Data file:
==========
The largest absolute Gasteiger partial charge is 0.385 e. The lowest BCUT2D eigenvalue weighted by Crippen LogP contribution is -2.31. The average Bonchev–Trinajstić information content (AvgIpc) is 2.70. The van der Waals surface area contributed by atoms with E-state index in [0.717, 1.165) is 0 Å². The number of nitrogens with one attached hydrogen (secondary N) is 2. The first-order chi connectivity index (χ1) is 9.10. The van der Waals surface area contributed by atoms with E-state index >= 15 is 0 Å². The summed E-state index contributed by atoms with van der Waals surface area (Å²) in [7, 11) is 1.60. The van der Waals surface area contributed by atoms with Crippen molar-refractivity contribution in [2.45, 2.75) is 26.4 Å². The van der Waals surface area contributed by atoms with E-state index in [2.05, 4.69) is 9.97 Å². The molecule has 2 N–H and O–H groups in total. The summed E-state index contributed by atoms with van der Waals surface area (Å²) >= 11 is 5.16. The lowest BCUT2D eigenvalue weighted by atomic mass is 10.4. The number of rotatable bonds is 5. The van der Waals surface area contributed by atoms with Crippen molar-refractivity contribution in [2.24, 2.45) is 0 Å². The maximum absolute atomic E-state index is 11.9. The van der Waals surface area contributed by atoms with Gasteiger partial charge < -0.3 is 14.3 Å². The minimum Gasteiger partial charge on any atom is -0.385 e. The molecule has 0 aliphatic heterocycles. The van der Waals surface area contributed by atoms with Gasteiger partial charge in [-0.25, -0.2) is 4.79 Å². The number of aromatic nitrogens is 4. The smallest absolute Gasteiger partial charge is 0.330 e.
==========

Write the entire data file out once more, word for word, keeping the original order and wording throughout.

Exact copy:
The largest absolute Gasteiger partial charge is 0.385 e. The lowest BCUT2D eigenvalue weighted by Crippen LogP contribution is -2.31. The average Bonchev–Trinajstić information content (AvgIpc) is 2.70. The van der Waals surface area contributed by atoms with E-state index in [0.717, 1.165) is 0 Å². The number of nitrogens with one attached hydrogen (secondary N) is 2. The first-order chi connectivity index (χ1) is 9.10. The van der Waals surface area contributed by atoms with E-state index >= 15 is 0 Å². The summed E-state index contributed by atoms with van der Waals surface area (Å²) in [7, 11) is 1.60. The van der Waals surface area contributed by atoms with Crippen molar-refractivity contribution in [2.45, 2.75) is 26.4 Å². The van der Waals surface area contributed by atoms with E-state index in [2.05, 4.69) is 9.97 Å². The molecule has 2 N–H and O–H groups in total. The summed E-state index contributed by atoms with van der Waals surface area (Å²) >= 11 is 5.16. The lowest BCUT2D eigenvalue weighted by atomic mass is 10.4. The number of rotatable bonds is 5. The van der Waals surface area contributed by atoms with Crippen molar-refractivity contribution in [2.24, 2.45) is 0 Å². The maximum absolute atomic E-state index is 11.9. The van der Waals surface area contributed by atoms with Gasteiger partial charge < -0.3 is 14.3 Å². The minimum Gasteiger partial charge on any atom is -0.385 e. The molecule has 0 aliphatic heterocycles. The van der Waals surface area contributed by atoms with Gasteiger partial charge in [-0.25, -0.2) is 4.79 Å². The number of aromatic nitrogens is 4. The smallest absolute Gasteiger partial charge is 0.330 e.